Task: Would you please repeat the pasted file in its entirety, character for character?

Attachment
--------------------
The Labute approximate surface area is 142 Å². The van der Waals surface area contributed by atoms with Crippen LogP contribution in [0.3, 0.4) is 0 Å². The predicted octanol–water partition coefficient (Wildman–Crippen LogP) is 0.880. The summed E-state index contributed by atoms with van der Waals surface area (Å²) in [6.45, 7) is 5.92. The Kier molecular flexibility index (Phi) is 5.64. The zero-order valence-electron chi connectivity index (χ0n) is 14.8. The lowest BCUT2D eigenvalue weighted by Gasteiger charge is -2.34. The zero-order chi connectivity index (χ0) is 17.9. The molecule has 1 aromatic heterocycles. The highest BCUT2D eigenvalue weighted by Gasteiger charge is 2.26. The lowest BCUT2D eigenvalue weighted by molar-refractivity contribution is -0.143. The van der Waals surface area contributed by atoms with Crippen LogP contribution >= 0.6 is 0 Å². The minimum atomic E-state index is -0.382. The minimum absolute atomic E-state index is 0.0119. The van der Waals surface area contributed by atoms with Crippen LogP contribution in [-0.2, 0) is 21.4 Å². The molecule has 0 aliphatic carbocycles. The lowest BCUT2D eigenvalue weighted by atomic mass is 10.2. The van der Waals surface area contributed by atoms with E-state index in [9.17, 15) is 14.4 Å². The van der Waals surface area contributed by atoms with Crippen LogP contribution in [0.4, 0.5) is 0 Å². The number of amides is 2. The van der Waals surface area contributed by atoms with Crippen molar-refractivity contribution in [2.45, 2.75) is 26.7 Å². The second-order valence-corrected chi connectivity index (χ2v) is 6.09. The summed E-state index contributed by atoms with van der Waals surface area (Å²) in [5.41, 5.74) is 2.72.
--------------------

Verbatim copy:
The Labute approximate surface area is 142 Å². The van der Waals surface area contributed by atoms with Crippen LogP contribution in [0.3, 0.4) is 0 Å². The predicted octanol–water partition coefficient (Wildman–Crippen LogP) is 0.880. The summed E-state index contributed by atoms with van der Waals surface area (Å²) in [6.45, 7) is 5.92. The Kier molecular flexibility index (Phi) is 5.64. The zero-order valence-electron chi connectivity index (χ0n) is 14.8. The lowest BCUT2D eigenvalue weighted by Gasteiger charge is -2.34. The zero-order chi connectivity index (χ0) is 17.9. The molecule has 1 aromatic heterocycles. The highest BCUT2D eigenvalue weighted by Gasteiger charge is 2.26. The lowest BCUT2D eigenvalue weighted by molar-refractivity contribution is -0.143. The van der Waals surface area contributed by atoms with Crippen LogP contribution >= 0.6 is 0 Å². The minimum atomic E-state index is -0.382. The minimum absolute atomic E-state index is 0.0119. The van der Waals surface area contributed by atoms with Crippen LogP contribution in [-0.2, 0) is 21.4 Å². The molecule has 0 aliphatic carbocycles. The lowest BCUT2D eigenvalue weighted by atomic mass is 10.2. The van der Waals surface area contributed by atoms with E-state index in [9.17, 15) is 14.4 Å². The van der Waals surface area contributed by atoms with Crippen LogP contribution in [0.4, 0.5) is 0 Å². The number of amides is 2. The van der Waals surface area contributed by atoms with Crippen molar-refractivity contribution in [2.45, 2.75) is 26.7 Å². The second-order valence-corrected chi connectivity index (χ2v) is 6.09. The summed E-state index contributed by atoms with van der Waals surface area (Å²) in [5.41, 5.74) is 2.72.